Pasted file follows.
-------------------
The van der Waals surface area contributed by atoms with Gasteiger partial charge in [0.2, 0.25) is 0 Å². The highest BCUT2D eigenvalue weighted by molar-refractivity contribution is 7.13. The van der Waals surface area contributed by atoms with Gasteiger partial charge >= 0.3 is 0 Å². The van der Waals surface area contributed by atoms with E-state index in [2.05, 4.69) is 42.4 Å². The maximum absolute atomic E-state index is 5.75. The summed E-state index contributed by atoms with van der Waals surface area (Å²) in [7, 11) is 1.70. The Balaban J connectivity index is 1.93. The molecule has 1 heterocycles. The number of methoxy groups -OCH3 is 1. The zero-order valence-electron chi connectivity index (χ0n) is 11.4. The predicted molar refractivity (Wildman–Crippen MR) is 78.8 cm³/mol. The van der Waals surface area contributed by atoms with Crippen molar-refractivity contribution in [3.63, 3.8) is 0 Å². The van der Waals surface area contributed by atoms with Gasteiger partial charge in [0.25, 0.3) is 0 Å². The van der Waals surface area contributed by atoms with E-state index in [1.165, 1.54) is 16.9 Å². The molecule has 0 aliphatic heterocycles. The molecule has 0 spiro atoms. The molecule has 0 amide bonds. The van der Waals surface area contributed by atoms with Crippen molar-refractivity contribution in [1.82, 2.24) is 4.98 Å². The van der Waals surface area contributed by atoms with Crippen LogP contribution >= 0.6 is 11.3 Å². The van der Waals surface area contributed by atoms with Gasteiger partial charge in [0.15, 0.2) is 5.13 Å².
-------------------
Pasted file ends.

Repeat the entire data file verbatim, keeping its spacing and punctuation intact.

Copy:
The van der Waals surface area contributed by atoms with Gasteiger partial charge in [0.2, 0.25) is 0 Å². The highest BCUT2D eigenvalue weighted by molar-refractivity contribution is 7.13. The van der Waals surface area contributed by atoms with Gasteiger partial charge >= 0.3 is 0 Å². The van der Waals surface area contributed by atoms with E-state index in [2.05, 4.69) is 42.4 Å². The maximum absolute atomic E-state index is 5.75. The summed E-state index contributed by atoms with van der Waals surface area (Å²) in [7, 11) is 1.70. The Balaban J connectivity index is 1.93. The molecule has 1 heterocycles. The number of methoxy groups -OCH3 is 1. The zero-order valence-electron chi connectivity index (χ0n) is 11.4. The predicted molar refractivity (Wildman–Crippen MR) is 78.8 cm³/mol. The van der Waals surface area contributed by atoms with Crippen molar-refractivity contribution in [3.63, 3.8) is 0 Å². The van der Waals surface area contributed by atoms with Gasteiger partial charge in [0.25, 0.3) is 0 Å². The van der Waals surface area contributed by atoms with E-state index in [1.165, 1.54) is 16.9 Å². The molecule has 0 aliphatic heterocycles. The molecule has 0 spiro atoms. The molecule has 0 amide bonds. The van der Waals surface area contributed by atoms with Crippen molar-refractivity contribution in [1.82, 2.24) is 4.98 Å². The van der Waals surface area contributed by atoms with Crippen LogP contribution >= 0.6 is 11.3 Å². The van der Waals surface area contributed by atoms with Gasteiger partial charge in [0.15, 0.2) is 5.13 Å².